The Sanitation Crises, a global perspective

While WPJ’s Summer issue investigates Ghana’s sanitation dilemma, the rest the continent, and the world, faces grave sanitation problems of its own. Fully one in six people worldwide do not have access to proper toilets, and many of Ghana’s neighbors are among the worst offenders: 64 percent of Burkina Faso and 60 percent Benin’s citizens have no access to lavatories, and  even though those living in urban environments are far more likely to have bathrooms available to them, they tend to be shared facilities.

Other parts of Africa face particularly poor conditions, too. Eritrea may be the biggest disaster–only 15 percent of its citizens have access to toilets. Consequently, restrooms have created quite a divide between the fortunate few and the rest of the population.

The problem is not limited to the African continent. In fact, in terms of percentages, Southern Asia has the worst rating of any region, largely due to the fact that less than half of the Indian population has access to restrooms.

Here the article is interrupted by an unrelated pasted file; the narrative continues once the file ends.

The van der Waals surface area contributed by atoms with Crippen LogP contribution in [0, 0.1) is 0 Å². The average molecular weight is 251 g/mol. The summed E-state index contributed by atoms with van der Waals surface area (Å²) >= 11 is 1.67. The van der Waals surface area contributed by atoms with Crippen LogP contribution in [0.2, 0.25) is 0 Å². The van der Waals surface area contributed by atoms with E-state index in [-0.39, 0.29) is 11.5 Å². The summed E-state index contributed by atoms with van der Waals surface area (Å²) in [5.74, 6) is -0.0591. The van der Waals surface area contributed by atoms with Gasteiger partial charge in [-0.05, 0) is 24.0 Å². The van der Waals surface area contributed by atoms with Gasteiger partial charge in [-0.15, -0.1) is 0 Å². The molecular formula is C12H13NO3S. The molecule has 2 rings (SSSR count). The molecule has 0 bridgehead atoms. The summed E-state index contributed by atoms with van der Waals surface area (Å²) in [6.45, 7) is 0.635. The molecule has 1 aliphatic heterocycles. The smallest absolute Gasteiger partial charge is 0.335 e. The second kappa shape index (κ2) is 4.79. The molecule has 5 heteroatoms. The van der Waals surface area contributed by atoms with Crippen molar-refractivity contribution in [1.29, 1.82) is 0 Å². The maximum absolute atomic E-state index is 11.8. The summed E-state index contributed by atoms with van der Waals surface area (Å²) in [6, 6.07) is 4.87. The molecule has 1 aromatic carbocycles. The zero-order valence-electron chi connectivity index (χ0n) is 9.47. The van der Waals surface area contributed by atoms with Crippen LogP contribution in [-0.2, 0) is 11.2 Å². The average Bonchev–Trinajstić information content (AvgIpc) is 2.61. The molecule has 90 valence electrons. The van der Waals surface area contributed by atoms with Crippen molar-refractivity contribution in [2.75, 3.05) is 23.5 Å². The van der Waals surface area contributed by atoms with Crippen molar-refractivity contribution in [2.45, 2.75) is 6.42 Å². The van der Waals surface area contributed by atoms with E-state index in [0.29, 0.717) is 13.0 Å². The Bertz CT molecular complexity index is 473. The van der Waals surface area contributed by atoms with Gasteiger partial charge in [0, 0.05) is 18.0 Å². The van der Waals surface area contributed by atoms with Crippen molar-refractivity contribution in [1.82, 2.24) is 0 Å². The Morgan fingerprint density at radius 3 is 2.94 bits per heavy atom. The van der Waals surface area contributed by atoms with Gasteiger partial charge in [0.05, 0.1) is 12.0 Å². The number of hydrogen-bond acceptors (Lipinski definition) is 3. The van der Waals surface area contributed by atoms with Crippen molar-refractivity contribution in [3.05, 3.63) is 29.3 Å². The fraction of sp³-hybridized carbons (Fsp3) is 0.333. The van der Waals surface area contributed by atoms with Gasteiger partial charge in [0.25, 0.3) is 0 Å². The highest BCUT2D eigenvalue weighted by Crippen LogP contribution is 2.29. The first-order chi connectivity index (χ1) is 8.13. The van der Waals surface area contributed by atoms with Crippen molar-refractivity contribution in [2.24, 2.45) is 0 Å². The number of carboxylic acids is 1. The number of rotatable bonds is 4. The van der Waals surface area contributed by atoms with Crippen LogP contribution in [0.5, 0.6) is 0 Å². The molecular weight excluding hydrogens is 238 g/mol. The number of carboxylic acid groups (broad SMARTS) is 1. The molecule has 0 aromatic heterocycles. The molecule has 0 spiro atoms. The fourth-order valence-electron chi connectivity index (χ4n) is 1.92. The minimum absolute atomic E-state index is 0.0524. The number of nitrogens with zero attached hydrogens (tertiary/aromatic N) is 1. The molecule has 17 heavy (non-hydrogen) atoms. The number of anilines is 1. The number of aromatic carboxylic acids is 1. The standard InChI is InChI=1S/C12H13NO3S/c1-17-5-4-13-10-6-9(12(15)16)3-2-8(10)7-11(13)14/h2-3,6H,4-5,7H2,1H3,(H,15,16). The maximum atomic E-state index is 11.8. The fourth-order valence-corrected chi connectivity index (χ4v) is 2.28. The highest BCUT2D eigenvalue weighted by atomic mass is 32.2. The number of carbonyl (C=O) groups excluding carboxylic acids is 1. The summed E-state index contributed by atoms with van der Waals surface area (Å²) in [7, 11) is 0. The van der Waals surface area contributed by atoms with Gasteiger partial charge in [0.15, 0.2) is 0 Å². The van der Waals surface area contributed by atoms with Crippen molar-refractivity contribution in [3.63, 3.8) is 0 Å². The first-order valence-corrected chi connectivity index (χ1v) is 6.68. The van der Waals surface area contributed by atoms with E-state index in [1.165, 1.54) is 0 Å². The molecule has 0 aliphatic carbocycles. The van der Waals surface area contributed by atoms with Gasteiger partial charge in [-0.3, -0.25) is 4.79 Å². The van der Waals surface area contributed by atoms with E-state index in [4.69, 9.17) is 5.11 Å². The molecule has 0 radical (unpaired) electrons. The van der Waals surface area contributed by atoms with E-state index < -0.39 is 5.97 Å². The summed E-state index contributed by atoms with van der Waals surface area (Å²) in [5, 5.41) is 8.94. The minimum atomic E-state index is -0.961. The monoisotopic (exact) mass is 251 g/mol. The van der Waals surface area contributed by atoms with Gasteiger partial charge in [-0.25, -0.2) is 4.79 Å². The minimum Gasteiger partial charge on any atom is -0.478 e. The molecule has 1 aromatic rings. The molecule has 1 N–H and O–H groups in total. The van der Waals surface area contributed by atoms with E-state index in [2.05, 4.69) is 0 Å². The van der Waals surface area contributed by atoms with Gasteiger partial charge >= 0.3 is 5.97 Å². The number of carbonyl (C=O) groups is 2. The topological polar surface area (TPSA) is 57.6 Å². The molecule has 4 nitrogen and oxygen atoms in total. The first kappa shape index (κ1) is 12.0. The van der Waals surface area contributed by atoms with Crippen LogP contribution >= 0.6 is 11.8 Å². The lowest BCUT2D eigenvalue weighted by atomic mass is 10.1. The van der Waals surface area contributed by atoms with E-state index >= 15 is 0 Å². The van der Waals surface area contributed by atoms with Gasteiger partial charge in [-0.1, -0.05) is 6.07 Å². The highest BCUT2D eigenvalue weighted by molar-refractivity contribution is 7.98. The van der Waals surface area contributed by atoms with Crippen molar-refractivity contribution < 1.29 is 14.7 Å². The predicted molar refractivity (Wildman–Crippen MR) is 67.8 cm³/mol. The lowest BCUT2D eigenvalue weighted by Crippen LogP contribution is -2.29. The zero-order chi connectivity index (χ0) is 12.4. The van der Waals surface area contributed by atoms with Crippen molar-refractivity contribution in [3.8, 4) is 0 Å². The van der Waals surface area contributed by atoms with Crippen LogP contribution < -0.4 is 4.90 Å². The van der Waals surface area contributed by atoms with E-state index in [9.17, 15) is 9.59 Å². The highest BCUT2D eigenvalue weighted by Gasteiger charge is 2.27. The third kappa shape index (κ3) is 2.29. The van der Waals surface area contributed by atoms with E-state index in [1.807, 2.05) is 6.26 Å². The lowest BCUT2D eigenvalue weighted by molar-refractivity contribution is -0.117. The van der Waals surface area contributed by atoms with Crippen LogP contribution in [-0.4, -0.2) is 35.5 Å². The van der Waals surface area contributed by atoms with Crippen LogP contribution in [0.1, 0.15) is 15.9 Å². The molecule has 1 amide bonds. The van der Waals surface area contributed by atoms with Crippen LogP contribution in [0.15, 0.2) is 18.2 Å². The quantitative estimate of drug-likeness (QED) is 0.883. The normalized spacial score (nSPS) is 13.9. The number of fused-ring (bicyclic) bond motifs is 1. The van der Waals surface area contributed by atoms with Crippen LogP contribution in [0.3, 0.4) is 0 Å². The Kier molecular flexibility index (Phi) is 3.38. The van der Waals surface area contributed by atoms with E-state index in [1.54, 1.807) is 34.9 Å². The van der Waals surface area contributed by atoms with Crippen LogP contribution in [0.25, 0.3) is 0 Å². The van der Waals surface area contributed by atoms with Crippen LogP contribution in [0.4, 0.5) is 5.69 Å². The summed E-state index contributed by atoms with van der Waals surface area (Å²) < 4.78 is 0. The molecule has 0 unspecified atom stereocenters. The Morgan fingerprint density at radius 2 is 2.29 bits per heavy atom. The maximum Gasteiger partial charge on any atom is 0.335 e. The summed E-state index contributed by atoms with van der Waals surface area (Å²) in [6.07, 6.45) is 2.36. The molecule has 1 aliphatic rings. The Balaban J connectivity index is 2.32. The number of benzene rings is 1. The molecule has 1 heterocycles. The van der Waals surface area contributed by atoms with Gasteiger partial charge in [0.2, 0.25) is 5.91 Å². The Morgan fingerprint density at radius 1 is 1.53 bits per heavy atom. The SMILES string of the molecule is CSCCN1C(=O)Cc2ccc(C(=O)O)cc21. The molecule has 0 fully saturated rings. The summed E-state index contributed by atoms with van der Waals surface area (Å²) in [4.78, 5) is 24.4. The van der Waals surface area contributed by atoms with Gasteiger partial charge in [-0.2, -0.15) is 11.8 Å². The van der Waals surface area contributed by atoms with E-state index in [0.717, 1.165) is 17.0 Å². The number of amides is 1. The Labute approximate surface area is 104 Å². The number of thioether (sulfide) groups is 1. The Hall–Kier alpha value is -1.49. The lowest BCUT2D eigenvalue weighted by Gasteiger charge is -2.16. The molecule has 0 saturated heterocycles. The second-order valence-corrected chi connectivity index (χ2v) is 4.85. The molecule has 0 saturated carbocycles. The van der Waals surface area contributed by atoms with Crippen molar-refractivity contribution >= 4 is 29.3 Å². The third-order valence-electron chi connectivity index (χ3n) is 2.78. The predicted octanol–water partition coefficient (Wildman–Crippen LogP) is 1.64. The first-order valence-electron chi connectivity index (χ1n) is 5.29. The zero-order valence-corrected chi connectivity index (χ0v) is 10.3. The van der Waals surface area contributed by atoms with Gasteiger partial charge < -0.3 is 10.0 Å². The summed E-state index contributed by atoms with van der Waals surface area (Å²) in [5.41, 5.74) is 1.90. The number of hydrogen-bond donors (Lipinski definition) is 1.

As Frankie Freeman discusses in her article, the consequences of inadequate sanitation are severe, including deaths caused by diarrhea and other bowel-related diseases. According to the World Health Organization, in Lesotho, a country where 40 percent of the population lack toilets, a staggering 16.2 percent of deaths are caused by diarrheal diseases.

Examining the broader numbers,  it becomes apparent that sanitation issues are improving rather than deteriorating. Apart from a few outliers, most nations lowered the percentage of their population without bathroom-access between 1990 and 2008. Notably Angola, which 18 years ago provided restroom facilities to less than 40 percent of its population, has now increased access to 77 percent. The effect, as UNICEF noted in 2004, has important long-term developmental consequences.

Seth Walder


photo by NathanaelB via Flickr

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